At the San Diego con this year, inker Steve Leialoha showed me some of the original art for FABLES, and I found it intriguing for several reasons. First, Bucky is working almost at printed size instead of the usual larger art board size, about 150% of printed size. This shows Bucky’s great control of his linework. I’ve only known two other artists who worked at or close to printed size: Linda Medley on CASTLE WAITING, and Trevor Von Eeden back in the 1980s on THRILLER, among others. (A few artists like Gene Ha work at a size somewhere between art board and printed size, but not usually this small.) Note that this is the central portion of page 9, FABLES 108, not page 8, as Bucky has written at the top, so either he added a page after this one was finished, or counted wrong. As in all the FABLES art Bucky does, the narrow side panels are put in later, and are often repeated, with a particular pair for each setting or scene.
Here’s the other intriguing aspect of the art on these pages. Before sending the pencils to Steve Leialoha, Bucky paints gray washes over them, as seen here, sometimes doing a bit of the inking as well. Here he’s inked Bufkin’s eyes in the last panel, and I think a bit of linework on Bungle, the glass cat, as well as the panel borders. He’s also added shrubbery in mostly darker watercolor grays where there was nothing in the pencils. This is what Steve received from Bucky, and I don’t know if I’ve ever seen art done quite this way before: doing gray tones over pencils. Steve told me it’s not a problem for him to ink them, though it takes him longer than the standard way and size, and if anything doesn’t come out quite right he fixes it on the computer after scanning his finished inks. Frankly I don’t think there are many inkers who would be able to handle this as well as Steve, who is a fine artist in his own right.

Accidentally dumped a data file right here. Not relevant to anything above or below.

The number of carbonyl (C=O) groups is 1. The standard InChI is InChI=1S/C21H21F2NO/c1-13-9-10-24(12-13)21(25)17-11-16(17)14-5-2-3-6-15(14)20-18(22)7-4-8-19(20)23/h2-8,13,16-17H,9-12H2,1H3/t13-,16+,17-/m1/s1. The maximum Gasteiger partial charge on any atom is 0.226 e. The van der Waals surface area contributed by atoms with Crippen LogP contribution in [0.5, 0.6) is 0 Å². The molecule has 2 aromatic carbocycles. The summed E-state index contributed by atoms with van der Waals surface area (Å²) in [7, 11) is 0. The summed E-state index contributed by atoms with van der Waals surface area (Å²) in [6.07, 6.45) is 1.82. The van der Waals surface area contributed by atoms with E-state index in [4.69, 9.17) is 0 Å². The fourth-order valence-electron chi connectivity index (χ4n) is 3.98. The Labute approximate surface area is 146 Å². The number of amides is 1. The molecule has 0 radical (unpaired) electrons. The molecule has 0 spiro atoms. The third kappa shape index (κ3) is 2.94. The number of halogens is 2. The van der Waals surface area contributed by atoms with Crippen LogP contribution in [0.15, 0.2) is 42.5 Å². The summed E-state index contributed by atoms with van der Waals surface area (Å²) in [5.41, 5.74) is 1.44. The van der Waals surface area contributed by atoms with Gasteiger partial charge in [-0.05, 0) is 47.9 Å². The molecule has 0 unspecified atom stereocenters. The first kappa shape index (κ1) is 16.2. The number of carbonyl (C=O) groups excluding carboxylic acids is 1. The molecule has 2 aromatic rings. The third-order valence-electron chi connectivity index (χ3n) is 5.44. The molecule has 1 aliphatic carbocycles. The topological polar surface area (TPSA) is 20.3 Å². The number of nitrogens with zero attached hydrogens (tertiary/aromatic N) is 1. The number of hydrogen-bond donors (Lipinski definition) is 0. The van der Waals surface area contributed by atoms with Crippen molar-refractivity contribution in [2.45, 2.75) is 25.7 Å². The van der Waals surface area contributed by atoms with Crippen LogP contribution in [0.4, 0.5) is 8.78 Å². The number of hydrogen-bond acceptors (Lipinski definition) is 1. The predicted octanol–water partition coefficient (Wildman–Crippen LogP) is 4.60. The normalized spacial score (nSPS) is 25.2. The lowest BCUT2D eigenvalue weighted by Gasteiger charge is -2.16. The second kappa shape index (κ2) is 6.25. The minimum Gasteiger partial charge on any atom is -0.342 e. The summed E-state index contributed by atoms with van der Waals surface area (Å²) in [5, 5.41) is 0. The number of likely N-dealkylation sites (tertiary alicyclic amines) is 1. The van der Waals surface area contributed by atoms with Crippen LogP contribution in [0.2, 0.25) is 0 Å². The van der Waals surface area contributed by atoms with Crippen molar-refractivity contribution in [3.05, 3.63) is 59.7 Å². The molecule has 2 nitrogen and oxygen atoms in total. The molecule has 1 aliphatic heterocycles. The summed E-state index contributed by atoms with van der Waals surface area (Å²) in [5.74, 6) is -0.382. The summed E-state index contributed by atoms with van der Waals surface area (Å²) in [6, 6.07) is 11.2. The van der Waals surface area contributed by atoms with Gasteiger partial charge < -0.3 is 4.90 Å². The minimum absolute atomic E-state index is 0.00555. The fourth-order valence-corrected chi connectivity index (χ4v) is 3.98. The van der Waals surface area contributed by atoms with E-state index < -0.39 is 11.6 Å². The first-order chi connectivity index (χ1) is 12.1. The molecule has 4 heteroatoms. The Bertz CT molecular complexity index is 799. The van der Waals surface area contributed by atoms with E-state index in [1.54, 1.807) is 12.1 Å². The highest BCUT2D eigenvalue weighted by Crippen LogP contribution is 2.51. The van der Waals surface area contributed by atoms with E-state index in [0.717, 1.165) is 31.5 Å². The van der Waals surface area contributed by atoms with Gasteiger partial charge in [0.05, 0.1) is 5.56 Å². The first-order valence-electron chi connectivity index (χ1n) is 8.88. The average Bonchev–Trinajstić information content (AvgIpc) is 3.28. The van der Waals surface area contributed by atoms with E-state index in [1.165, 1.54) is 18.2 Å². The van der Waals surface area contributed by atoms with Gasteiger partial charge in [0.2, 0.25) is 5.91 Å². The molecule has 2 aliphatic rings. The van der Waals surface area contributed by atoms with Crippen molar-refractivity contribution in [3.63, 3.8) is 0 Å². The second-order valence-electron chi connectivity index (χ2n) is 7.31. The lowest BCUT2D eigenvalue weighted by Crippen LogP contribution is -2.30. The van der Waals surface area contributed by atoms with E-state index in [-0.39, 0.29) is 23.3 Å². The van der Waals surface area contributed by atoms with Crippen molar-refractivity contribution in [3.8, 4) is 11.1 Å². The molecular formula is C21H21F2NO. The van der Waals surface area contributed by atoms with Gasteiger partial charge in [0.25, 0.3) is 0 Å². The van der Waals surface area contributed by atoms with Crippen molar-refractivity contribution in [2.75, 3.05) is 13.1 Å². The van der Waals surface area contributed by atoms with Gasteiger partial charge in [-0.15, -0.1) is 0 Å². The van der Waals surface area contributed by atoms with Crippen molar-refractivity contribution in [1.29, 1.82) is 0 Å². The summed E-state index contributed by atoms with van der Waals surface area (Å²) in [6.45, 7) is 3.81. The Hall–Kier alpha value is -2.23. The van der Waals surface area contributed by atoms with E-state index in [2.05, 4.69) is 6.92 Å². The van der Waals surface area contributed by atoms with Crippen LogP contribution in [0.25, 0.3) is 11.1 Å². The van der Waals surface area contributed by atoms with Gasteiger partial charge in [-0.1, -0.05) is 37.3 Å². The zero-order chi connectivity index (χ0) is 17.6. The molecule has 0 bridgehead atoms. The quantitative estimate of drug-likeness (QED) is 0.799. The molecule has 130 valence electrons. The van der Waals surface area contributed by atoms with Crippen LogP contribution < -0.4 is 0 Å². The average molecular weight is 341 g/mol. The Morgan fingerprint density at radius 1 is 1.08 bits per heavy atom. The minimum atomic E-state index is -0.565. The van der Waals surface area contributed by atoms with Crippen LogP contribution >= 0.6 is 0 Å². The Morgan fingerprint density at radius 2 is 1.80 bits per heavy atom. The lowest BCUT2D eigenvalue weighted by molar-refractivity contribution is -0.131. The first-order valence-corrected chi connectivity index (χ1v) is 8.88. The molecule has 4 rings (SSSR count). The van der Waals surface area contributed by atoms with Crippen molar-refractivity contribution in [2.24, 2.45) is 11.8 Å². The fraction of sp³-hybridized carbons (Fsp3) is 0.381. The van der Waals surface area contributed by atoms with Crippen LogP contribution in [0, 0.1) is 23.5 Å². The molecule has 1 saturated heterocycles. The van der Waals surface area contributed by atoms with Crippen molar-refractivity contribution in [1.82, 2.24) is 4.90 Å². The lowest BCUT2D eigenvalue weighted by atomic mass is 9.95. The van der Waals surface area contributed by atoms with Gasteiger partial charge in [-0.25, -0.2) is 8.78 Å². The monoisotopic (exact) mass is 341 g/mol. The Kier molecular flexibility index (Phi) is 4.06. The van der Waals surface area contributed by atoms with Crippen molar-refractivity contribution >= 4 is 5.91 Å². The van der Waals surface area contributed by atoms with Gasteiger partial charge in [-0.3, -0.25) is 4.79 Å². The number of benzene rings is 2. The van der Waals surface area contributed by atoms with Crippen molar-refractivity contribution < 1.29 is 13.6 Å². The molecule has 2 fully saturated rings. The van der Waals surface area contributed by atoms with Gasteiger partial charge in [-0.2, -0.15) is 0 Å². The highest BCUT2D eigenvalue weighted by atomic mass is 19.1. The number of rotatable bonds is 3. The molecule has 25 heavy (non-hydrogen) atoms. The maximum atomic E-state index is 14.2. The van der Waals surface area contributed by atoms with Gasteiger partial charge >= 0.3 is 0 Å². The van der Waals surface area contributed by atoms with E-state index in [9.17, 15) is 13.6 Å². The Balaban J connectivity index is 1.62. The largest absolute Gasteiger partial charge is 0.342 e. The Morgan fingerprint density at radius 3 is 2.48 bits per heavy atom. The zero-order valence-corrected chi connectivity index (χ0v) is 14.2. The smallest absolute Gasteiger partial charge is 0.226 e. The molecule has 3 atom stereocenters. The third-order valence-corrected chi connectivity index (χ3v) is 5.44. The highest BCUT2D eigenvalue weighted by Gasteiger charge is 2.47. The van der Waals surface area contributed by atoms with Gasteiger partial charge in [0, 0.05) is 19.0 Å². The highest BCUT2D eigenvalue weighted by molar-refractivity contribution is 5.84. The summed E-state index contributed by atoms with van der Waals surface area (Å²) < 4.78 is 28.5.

Here’s the page with Steve’s great inks, and also with the side panel art added, which is entirely by Bucky. How Bucky can add the gray tones and have them come out so perfectly in tune with the inks is truly a mystery to me. It means he sees the inks in his head, I guess! This is what comes to me for lettering.
And here’s the page with the lettering, which I do using my own fonts in Adobe Illustrator. The green guideline shows where the page will be trimmed, and the red one shows the safe area for lettering. As usual, Bucky’s panels are well within that.
Colorist Lee Loughridge gets the inked art file at the same time I do, and he’s working on the coloring while I’m working on the lettering. Lee declines to discuss his process coloring over the gray washes, but the result sure is gorgeous! And I think when things are running late, he begins his coloring over the pencils. I have no idea how that can possibly work…! One thing that saves Lee some time, as it does Steve, is the repeated side panels. They only have to ink and color those once.
And here’s an approximation of what the printed page will look like, though the colors may not be as bright on paper as they are here, and a small edge will be trimmed off the side panels at each side.
Hope you’ve enjoyed a look into this unique FABLES art process!